Advice Column, Bonitas, Health, Lifestyle

Q and A – why are some women reluctant to go for a mammogram

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The World Health Organization creates awareness around breast cancer in October. First initiated in October 1985, Breast Cancer Month has grown exponentially globally and this year is no exception. According to the Cancer Association of South Africa (CANSA), it’s far better to have an early-stage diagnosis, as it results in better breast cancer treatment and long-term survival. CANSA recommends monthly breast self-examination, annual medical check-ups, and screening.

Radiologists from the SCP Radiologist Practice and Dr Lizanne Langenhoven, who specialises in the treatment of breast cancer, address some of the concerns around breast cancer screening.

If early detection is recommended and provides the best outcome, why are women reluctant to screen for breast cancer? An informal survey amongst women, who are hesitant to go, even though they have the means to go, shows that the top reasons include the following:

It’s going to be too painful

Many women still rely on their mother’s experience with early mammograms which were painful. Mammography machines have progressed exponentially since the early days, so the level of discomfort experienced during the procedure is now significantly reduced. Modern technology and digital equipment allow us to use less compression and still obtain quality imaging. Also, the amount of pressure is different for each individual, depending on the breast size and composition. Pressure is often manually adjusted so speak to your mammographer if you experience any discomfort.

Fear of exposure to radiation

A mammogram uses relatively low-dose radiation. The total dose is approximately 0.5 mSv (2D mammogram). To put it into perspective, we are exposed to 3.0 mSv of background radiation from our natural surroundings per year. Radiologists also strictly follow what’s known as the ALARA principle – to always apply radiation “as low as reasonably achievable”. The benefits of mammography thus far outweigh the risks from this low dose radiation.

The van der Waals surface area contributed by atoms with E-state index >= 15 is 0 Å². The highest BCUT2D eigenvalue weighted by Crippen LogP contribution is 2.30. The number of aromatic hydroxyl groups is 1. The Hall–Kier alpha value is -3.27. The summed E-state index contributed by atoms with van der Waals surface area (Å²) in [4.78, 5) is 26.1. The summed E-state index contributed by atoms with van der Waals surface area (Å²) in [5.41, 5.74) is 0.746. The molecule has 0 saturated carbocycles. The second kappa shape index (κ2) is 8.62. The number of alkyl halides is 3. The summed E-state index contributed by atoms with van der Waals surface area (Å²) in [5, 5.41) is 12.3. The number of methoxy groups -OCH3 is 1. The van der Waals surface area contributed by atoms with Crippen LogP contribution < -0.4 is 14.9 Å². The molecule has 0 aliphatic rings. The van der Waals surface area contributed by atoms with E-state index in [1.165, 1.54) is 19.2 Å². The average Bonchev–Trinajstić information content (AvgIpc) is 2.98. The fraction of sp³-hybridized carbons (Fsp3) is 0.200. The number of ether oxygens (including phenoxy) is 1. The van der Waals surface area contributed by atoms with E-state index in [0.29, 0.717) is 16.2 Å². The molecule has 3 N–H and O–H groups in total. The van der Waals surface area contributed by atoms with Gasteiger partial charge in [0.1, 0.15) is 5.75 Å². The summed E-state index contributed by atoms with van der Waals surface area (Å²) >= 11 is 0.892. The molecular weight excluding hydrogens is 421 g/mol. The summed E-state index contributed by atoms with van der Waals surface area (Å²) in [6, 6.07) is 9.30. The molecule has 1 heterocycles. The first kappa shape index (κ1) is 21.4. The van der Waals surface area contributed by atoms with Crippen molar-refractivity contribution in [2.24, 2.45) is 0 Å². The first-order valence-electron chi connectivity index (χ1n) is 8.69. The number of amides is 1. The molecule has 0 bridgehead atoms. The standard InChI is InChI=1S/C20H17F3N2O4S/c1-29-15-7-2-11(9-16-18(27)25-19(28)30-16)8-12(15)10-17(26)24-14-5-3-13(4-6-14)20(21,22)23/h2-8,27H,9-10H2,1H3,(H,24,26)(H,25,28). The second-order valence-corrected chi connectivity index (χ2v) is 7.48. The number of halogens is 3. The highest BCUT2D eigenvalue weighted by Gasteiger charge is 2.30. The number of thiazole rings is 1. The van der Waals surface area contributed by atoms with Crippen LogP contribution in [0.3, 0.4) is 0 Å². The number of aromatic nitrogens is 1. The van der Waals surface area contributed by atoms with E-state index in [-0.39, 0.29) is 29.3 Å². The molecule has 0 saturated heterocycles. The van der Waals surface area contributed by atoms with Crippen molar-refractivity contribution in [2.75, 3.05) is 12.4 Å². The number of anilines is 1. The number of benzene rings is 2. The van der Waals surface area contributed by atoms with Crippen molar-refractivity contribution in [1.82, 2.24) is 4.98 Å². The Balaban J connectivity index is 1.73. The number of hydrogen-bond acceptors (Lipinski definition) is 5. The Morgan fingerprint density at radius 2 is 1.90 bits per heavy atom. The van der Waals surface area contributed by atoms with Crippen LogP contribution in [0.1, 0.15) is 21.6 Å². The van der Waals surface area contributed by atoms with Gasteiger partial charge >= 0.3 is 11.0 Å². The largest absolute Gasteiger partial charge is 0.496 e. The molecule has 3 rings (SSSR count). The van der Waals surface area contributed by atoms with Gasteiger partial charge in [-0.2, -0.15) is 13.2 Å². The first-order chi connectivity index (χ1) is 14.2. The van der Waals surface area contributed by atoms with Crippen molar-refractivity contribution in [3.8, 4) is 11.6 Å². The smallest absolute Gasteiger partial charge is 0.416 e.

Fear of finding out you have breast cancer

Dr Langehoven says, ‘The good news is that our understanding of the different subtypes of breast cancer has improved significantly over the past few years! We no-longer follow a one-type-fits-all approach and many women may even safely be spared chemotherapy in a curative setting.

‘As with everything else in life, it is easier to address a ‘small’ or ‘early’ problem than it is to address a much larger problem! I’ve seen breast cancer diagnosed at a size of 2mm on mammogram – meaning that treatment is tailored to a very low risk situation. In short, the earlier we become aware of an existing problem, the sooner it can be addressed and with much less invasive treatment.’

I don’t go for mammograms, I only go for thermography

At present, thermography cannot substitute mammography but may be used as complementary screening. Dr Langenhoven cautions that thermography is not all it is cut out to be. In order for the cancer to give off heat signals, it has to be significant in size. Mammography on the other hand can detect changes in the breast before they progress to cancer. A mammogram therefore picks up the disease course much sooner than thermography.

Why mammography instead of ultrasound, which doesn’t use radiation?

Mammography is our workhorse.  We look for masses, calcifications, and architectural distortion. Ultrasound is a supplementary investigation used to further evaluate morphology, blood flow, consistency of masses, and lymph nodes that are abnormal on a mammogram. Tomosynthesis is also supplementary, used to further evaluate architectural distortion seen on a mammogram. They all work together. With denser breasts mammography is less sensitive, which is when we add the supplementary investigations to improve the sensitivity of detection.